The average examination time in the past had typically been 30 months for green technologies. Not only has the time frame for examination been accelerated, barriers have also been lowered for what qualified as “Green Technology” subject matter for patent applications pending before the USPTO. When the Green Technology Pilot Program was announced in December 2009, the program was limited to inventions in certain classifications in order to assist the USPTO in balancing the additional workload and to gauge the resources needed for the program. The USPTO has determined that the classification requirement is unnecessary because the workload has been balanced with other mechanisms, and the requirement was causing the denial of petitions for a number of green technology applications that would have otherwise qualified for the program.
The Program is available to the first 3,000 applicants and ends on December 8, 2010. The Patent Office estimates that approximately 25,000 of the currently pending patent applications meet the requirements needed to be classified as a Green Patent. To date, more than 950 requests have been filed by applicants who wish for their application to be eligible for the Green Technology Pilot Program. Only 342 of those have been granted, primarily because many of the inventions weren’t in classifications that were eligible. The lifting of the classification requirements is expected to allow many more applications to be eligible for the program. If interested, applicants should act quickly and carefully weigh the Program’s benefits against the requirements needed–most notably, claim limitations, abbreviated restriction practice, and early publication.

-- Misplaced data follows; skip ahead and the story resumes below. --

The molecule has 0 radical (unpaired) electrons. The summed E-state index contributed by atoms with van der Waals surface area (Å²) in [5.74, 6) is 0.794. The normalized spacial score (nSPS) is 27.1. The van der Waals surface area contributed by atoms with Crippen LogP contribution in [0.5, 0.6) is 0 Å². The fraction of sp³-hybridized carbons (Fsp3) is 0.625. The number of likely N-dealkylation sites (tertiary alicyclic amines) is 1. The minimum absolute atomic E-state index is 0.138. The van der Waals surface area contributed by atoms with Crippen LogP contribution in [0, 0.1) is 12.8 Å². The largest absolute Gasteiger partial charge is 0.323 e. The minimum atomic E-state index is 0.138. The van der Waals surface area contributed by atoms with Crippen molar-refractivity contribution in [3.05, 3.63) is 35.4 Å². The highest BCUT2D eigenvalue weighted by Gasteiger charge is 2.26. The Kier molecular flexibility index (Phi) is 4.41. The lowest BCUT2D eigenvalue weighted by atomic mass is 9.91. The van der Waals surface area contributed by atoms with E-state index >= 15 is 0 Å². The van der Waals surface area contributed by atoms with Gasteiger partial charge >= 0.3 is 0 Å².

10 Lessons Learned @ LES Anniversary Event
Below is a list of 10 lessons that we have learned at the event – one lesson for every year that the chapter has been around…
1. The USPTO is working hard on reconnecting with its stakeholders. It was interesting to get two perspectives on the state of affairs at the USPTO under the new leadership of David Kappos. One was by Todd Dickinson, the former head of the USPTO under the Clinton administration, who gave a comprehensive overview of the last decade in his keynote address. Andrew Hirshfeld, USPTO Chief of Staff (standing in for David Kappos who unable to attend at the last minute) gave a hands-on view of the various initiatives taken by the office to improve contact with stakeholders, including: increasing examiners’ productivity, addressing backlog and churn problems, and so on.